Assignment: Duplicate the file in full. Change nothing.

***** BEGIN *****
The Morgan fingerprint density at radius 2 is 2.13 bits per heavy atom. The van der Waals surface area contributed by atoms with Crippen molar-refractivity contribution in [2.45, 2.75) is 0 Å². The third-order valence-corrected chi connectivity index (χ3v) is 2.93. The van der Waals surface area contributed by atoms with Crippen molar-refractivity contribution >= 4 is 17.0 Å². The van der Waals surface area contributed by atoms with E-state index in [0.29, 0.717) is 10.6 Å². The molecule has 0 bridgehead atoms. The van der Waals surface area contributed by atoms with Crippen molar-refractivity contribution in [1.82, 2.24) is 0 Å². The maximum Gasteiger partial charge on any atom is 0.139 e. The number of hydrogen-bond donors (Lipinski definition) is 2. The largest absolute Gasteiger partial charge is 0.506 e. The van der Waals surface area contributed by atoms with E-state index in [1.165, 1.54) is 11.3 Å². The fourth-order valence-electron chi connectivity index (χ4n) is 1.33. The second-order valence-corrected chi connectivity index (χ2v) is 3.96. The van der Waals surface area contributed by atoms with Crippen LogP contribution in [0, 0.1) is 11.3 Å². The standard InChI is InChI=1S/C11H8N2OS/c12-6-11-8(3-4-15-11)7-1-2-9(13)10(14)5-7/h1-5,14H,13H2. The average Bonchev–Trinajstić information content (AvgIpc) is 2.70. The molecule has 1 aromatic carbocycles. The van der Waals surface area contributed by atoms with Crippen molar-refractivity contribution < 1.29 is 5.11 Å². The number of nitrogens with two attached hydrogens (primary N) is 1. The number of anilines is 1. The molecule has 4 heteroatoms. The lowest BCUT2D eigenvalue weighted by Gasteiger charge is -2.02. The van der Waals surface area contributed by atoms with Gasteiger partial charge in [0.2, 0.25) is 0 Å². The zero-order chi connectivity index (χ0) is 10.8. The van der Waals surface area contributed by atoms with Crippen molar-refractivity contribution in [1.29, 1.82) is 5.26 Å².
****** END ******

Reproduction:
The Morgan fingerprint density at radius 2 is 2.13 bits per heavy atom. The van der Waals surface area contributed by atoms with Crippen molar-refractivity contribution in [2.45, 2.75) is 0 Å². The third-order valence-corrected chi connectivity index (χ3v) is 2.93. The van der Waals surface area contributed by atoms with Crippen molar-refractivity contribution >= 4 is 17.0 Å². The van der Waals surface area contributed by atoms with E-state index in [0.29, 0.717) is 10.6 Å². The molecule has 0 bridgehead atoms. The van der Waals surface area contributed by atoms with Crippen molar-refractivity contribution in [1.82, 2.24) is 0 Å². The maximum Gasteiger partial charge on any atom is 0.139 e. The number of hydrogen-bond donors (Lipinski definition) is 2. The largest absolute Gasteiger partial charge is 0.506 e. The van der Waals surface area contributed by atoms with E-state index in [1.165, 1.54) is 11.3 Å². The fourth-order valence-electron chi connectivity index (χ4n) is 1.33. The second-order valence-corrected chi connectivity index (χ2v) is 3.96. The van der Waals surface area contributed by atoms with Crippen LogP contribution in [0, 0.1) is 11.3 Å². The standard InChI is InChI=1S/C11H8N2OS/c12-6-11-8(3-4-15-11)7-1-2-9(13)10(14)5-7/h1-5,14H,13H2. The average Bonchev–Trinajstić information content (AvgIpc) is 2.70. The molecule has 1 aromatic carbocycles. The van der Waals surface area contributed by atoms with Crippen molar-refractivity contribution < 1.29 is 5.11 Å². The number of nitrogens with two attached hydrogens (primary N) is 1. The number of anilines is 1. The molecule has 4 heteroatoms. The lowest BCUT2D eigenvalue weighted by Gasteiger charge is -2.02. The van der Waals surface area contributed by atoms with Gasteiger partial charge in [0.2, 0.25) is 0 Å². The zero-order chi connectivity index (χ0) is 10.8. The van der Waals surface area contributed by atoms with Crippen molar-refractivity contribution in [1.29, 1.82) is 5.26 Å².